Somali pirates feel religious heat

May 9, 2009 at 12:22 AM
share with facebook
share with twitter

GAROWE, Somalia, May 9 (UPI) -- At least one Somali pirate leader is considering getting out of the hijacking business because of pressure from Muslim leaders.

Religious leaders in Puntland, the northeastern province that serves as a base for many pirates, are talking about excommunicating pirates, The New York Times reported Friday. A parking lot in Garowe, the area's major city, even has a sign: "No pirates allowed."

"Man, these Islamic guys want to cut my hands off," Abshir Boyah complained to the Times. "Maybe it's time for a change."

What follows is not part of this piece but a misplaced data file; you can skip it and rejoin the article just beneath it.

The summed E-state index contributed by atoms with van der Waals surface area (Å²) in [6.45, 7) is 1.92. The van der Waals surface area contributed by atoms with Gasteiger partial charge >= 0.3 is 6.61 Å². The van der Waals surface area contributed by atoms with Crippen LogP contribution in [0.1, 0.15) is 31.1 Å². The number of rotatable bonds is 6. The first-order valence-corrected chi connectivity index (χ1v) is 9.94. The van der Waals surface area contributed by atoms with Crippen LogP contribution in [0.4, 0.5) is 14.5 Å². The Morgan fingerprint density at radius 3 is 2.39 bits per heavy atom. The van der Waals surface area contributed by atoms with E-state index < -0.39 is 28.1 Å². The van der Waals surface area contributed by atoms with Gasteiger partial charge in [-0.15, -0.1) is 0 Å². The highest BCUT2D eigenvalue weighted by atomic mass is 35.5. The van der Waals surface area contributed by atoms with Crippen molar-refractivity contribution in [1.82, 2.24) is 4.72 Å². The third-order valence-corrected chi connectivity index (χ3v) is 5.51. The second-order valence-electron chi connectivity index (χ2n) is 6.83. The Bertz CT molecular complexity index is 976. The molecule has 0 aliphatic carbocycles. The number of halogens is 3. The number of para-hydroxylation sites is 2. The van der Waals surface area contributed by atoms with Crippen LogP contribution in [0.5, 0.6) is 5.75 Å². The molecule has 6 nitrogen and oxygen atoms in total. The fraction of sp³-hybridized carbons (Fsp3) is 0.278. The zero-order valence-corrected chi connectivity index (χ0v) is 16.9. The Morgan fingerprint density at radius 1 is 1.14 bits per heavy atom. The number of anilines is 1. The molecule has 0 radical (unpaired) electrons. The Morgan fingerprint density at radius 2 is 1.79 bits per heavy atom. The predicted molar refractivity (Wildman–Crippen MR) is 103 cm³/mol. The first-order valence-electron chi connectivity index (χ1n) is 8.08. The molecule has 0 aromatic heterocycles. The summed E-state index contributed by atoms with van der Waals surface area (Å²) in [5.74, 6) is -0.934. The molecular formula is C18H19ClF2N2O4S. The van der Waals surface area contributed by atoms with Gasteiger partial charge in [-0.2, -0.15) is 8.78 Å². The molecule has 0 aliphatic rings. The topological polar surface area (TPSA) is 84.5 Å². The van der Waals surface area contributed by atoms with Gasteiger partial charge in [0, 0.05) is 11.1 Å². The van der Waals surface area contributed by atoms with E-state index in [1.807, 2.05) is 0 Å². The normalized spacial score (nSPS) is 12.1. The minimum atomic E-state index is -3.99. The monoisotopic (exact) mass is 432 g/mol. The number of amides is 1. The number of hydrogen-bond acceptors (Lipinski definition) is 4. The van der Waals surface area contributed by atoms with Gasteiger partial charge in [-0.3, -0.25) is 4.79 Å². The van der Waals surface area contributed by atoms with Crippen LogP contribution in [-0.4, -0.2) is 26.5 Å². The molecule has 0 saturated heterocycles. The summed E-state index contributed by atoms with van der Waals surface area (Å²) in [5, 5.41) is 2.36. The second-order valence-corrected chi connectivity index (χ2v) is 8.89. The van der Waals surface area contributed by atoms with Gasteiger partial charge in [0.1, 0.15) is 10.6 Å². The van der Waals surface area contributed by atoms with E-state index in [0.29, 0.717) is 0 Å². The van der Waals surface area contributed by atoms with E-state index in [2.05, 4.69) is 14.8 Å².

Boyah says he is a member of "The Corporation," the pirates' governing body. He appears to be more concerned about religious leaders than about the foreign naval vessels now patrolling the Gulf of Aden and Indian Ocean, the newspaper said.

The pirate leaders have told the religious ones they are willing to go straight. In return, they want jobs for rank-and-file members of pirate crews and assistance with a Coast Guard.

Piracy began in Somalia with local fishermen who formed a seagoing militia to protect the coast from illegal fishing and dumping.

Related UPI Stories
Trending Stories